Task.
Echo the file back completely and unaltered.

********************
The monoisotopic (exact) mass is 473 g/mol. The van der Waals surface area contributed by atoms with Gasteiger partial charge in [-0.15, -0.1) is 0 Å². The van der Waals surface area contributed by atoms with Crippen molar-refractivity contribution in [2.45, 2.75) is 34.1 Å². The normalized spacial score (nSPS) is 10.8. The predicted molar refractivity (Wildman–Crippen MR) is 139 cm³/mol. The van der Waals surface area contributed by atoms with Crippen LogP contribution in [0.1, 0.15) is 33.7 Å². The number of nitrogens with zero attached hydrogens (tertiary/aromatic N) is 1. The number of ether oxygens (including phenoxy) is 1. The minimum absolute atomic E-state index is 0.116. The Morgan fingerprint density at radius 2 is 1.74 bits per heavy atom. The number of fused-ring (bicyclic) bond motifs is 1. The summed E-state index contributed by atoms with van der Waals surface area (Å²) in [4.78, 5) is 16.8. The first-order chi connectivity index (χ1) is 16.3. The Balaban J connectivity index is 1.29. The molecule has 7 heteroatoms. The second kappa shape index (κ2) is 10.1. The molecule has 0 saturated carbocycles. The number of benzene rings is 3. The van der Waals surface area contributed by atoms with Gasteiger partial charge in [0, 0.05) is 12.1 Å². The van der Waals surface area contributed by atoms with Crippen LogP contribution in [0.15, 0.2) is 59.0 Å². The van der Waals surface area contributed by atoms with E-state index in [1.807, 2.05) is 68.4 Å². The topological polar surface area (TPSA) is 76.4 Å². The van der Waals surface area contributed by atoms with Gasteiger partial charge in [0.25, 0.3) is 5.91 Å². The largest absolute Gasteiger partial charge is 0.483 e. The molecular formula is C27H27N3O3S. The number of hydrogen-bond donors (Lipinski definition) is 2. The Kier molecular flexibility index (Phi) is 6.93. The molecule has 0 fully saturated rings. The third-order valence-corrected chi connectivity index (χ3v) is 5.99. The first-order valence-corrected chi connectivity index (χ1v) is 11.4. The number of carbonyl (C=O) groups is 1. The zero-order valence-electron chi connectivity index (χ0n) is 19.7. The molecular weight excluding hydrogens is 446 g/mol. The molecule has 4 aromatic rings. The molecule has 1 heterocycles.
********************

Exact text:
The monoisotopic (exact) mass is 473 g/mol. The van der Waals surface area contributed by atoms with Gasteiger partial charge in [-0.15, -0.1) is 0 Å². The van der Waals surface area contributed by atoms with Crippen molar-refractivity contribution in [2.45, 2.75) is 34.1 Å². The normalized spacial score (nSPS) is 10.8. The predicted molar refractivity (Wildman–Crippen MR) is 139 cm³/mol. The van der Waals surface area contributed by atoms with Crippen LogP contribution in [0.1, 0.15) is 33.7 Å². The number of nitrogens with zero attached hydrogens (tertiary/aromatic N) is 1. The number of ether oxygens (including phenoxy) is 1. The minimum absolute atomic E-state index is 0.116. The Morgan fingerprint density at radius 2 is 1.74 bits per heavy atom. The number of fused-ring (bicyclic) bond motifs is 1. The summed E-state index contributed by atoms with van der Waals surface area (Å²) in [4.78, 5) is 16.8. The first-order chi connectivity index (χ1) is 16.3. The Balaban J connectivity index is 1.29. The molecule has 7 heteroatoms. The second kappa shape index (κ2) is 10.1. The molecule has 0 saturated carbocycles. The number of benzene rings is 3. The van der Waals surface area contributed by atoms with Gasteiger partial charge in [0, 0.05) is 12.1 Å². The van der Waals surface area contributed by atoms with Crippen LogP contribution in [0.15, 0.2) is 59.0 Å². The van der Waals surface area contributed by atoms with E-state index in [1.807, 2.05) is 68.4 Å². The topological polar surface area (TPSA) is 76.4 Å². The van der Waals surface area contributed by atoms with Gasteiger partial charge in [0.25, 0.3) is 5.91 Å². The largest absolute Gasteiger partial charge is 0.483 e. The molecular formula is C27H27N3O3S. The number of hydrogen-bond donors (Lipinski definition) is 2. The Kier molecular flexibility index (Phi) is 6.93. The molecule has 0 fully saturated rings. The third-order valence-corrected chi connectivity index (χ3v) is 5.99. The first-order valence-corrected chi connectivity index (χ1v) is 11.4. The number of carbonyl (C=O) groups is 1. The zero-order valence-electron chi connectivity index (χ0n) is 19.7. The molecular weight excluding hydrogens is 446 g/mol. The molecule has 4 aromatic rings. The molecule has 1 heterocycles.